With increasing age comes a decrease of melatonin production, which may have a connection to sleep disorders suffered by elderly people. It also has be shown that melatonin can prevent tumor development and growth. Interestingly, a study showed that patients with tumors had decreased levels of melatonin compared with healthy individuals. HRT with testosterone is absolutely indicated in older men who are either symptomatic or have a low serum testosterone level. Either a decrease of testosterone or a loss of the circadian rhythm of testosterone secretion has been observed in a high percentage of older men.

    Clinical symptoms include general weakness, sexual dysfunction, diminished muscle and bone mass, and decreased erythropoiesis. A low testosterone level has been shown in epidemiological studies to lead to a higher morbidity and mortality rate and to a higher prevalence of depression, coronary heart disease, and osteoporosis. Insulin resistance has been shown to play an important role in the development of hypogonadism in older men. Thus, obese men and men with type 2 diabetes, show significantly lower testosterone levels compared with subjects in control groups.

    On the contrary, HRT has been accused to have a higher cardiovascular risk and increase of the risk of breast cancer.


    However, it has clear, positive preventive effects on osteoporosis, and an early, low-dose estrogen monotherapy can be considered to have advantages. While natural aging is genetically determined, extrinsic aging can be prevented. Previously published online: www. National Center for Biotechnology Information , U. Journal List Dermatoendocrinol v. Aikaterini I. Christos C. Author information Copyright and License information Disclaimer.

    Zouboulis, Email: ed. The article may be redistributed, reproduced, and reused for non-commercial purposes, provided the original source is properly cited. This article has been cited by other articles in PMC. Abstract Skin aging is a complex biological process influenced by a combination of endogenous or intrinsic and exogenous or extrinsic factors.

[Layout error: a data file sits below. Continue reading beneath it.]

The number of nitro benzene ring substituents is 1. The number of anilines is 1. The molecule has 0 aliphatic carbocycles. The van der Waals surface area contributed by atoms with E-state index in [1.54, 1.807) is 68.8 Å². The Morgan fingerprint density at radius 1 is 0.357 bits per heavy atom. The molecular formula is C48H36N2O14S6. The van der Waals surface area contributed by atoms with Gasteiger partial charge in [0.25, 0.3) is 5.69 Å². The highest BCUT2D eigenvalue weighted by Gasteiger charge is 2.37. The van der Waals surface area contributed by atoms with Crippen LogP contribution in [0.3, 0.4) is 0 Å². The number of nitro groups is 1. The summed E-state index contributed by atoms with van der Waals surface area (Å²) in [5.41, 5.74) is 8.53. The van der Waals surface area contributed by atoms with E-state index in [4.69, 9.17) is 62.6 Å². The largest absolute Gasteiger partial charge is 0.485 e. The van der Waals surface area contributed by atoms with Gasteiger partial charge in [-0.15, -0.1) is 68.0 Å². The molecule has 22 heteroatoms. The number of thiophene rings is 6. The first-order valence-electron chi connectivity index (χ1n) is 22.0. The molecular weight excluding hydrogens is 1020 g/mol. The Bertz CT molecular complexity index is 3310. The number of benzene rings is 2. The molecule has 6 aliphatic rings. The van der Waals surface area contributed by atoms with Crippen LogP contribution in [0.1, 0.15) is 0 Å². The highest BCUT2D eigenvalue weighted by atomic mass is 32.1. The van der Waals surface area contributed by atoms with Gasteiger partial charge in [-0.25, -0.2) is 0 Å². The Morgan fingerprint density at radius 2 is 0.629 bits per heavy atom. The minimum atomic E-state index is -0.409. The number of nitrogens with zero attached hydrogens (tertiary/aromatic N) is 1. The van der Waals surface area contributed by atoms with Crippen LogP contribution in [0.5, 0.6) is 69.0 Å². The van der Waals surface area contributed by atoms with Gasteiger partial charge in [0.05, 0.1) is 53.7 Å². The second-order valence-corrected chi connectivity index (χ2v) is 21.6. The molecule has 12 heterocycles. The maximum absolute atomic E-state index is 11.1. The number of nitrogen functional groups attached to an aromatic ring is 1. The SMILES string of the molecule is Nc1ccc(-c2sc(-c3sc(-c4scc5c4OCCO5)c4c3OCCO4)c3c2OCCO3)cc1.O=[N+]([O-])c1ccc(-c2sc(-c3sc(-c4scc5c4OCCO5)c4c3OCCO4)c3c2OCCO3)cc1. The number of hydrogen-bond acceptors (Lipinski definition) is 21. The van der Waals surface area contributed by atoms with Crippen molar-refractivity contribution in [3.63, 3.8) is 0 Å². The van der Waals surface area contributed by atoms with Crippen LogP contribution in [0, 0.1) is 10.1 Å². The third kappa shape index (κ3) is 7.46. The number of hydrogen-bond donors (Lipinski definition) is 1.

Keywords: aging, anti-aging, antioxidants, laser, peeling, fillers, botulinum toxin, hormone replacement therapy, cell regulators, prevention. Skin Aging Prevention and Therapy The skin anti-aging strategies attempted to reverse the dermal and epidermal signs of photo- and chronological aging can be grouped under the following approaches Table 1.

    Skin antiaging approaches. Open in a separate window. Skin Care Healthy and functioning skin barrier is important protector against dehydration, penetration of various microorganisms, allergens, irritants, reactive oxygen species and radiation. Photoprotection and Systemic Antioxidants Chronic photodamage of the skin manifests itself as extrinsic skin aging photoageing. Topical Pharmacological Agents with Anti-Aging Properties There are two main groups of agents that can be used as anti-aging cream components, the antioxidants and the cell regulators.

    Chemical Peels Chemical peels are methods to cause a chemical ablation of defined skin layers to induce an even and tight skin as a result of the regeneration and repair mechanisms after the inflammation of the epidermis and dermis. Injectable Skin Rejuvenation and Dermal Fillers The goal of skin biorejuvenation is to increase the biosynthetic capacity of fibroblasts, inducing the reconstruction of an optimal physiologic environment, the enhancement of cell activity, hydration, and the synthesis of collagen, elastin and HA hyalorunic acid.

    Botulinum Toxin Botulinum toxin BTX has no effect on skin texture and cannot discontinue the skin aging process. Conclusions While natural aging is genetically determined, extrinsic aging can be prevented. Disclosure of Potential Conflicts of Interest No potential conflicts of interest were disclosed. Footnotes Previously published online: www. References 1. Human models of aging and longevity. Expert Opin Biol Ther. Uitto J. Understanding premature skin aging. N Engl J Med. Scaffidi P, Misteli T. Lamin A-dependent nuclear defects in human aging. Fisher, G. The pathophysiology of photoaging of the skin.

    Cutis, 75, 5—9 58— Nuclear hormone receptors in human skin. Horm Metab Res. Vitamins as hormones. Biology of estrogens in skin: implications for skin aging. Exp Dermatol. Hall G, Phillips TJ. Estrogen and skin: the effects of estrogen, menopause, and hormone replacement therapy on the skin. J Am Acad Dermatol. Estrogens and the skin. Draelos ZD. Topical and oral estrogens revisited for antiaging purposes. Fertil Steril. Kanda N, Watanabe S.

    Regulatory roles of sex hormones in cutaneous biology and immunology. J Dermatol Sci. Modulation of collagen metabolism by the topical application of dehydroepiandrosterone to human skin. J Invest Dermatol.

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    Kligman LH. Manifestations, prevention, and treatment. Clin Geriatr Med. Intrinsic aging vs. Mathematical morphologic analysis of aging-related epidermal changes. Anal Quant Cytol Histol. Epidermal thickness, skin pigmentation and constitutive photosensitivity. Photodermatol Photoimmunol Photomed. Makrantonaki E, Zouboulis CC. William J. Cunliffe Scientific Awards. Characteristics and pathomechanisms of endogenously aged skin. Molecular mechanisms of skin aging: state of the art.

    Ann N Y Acad Sci. Age-related mechanical properties of human skin: an in vivo study. Yaar M, Gilchrest BA. Aging of skin. McGraw-Hill:New York, ; — Baumann L. Skin ageing and its treatment.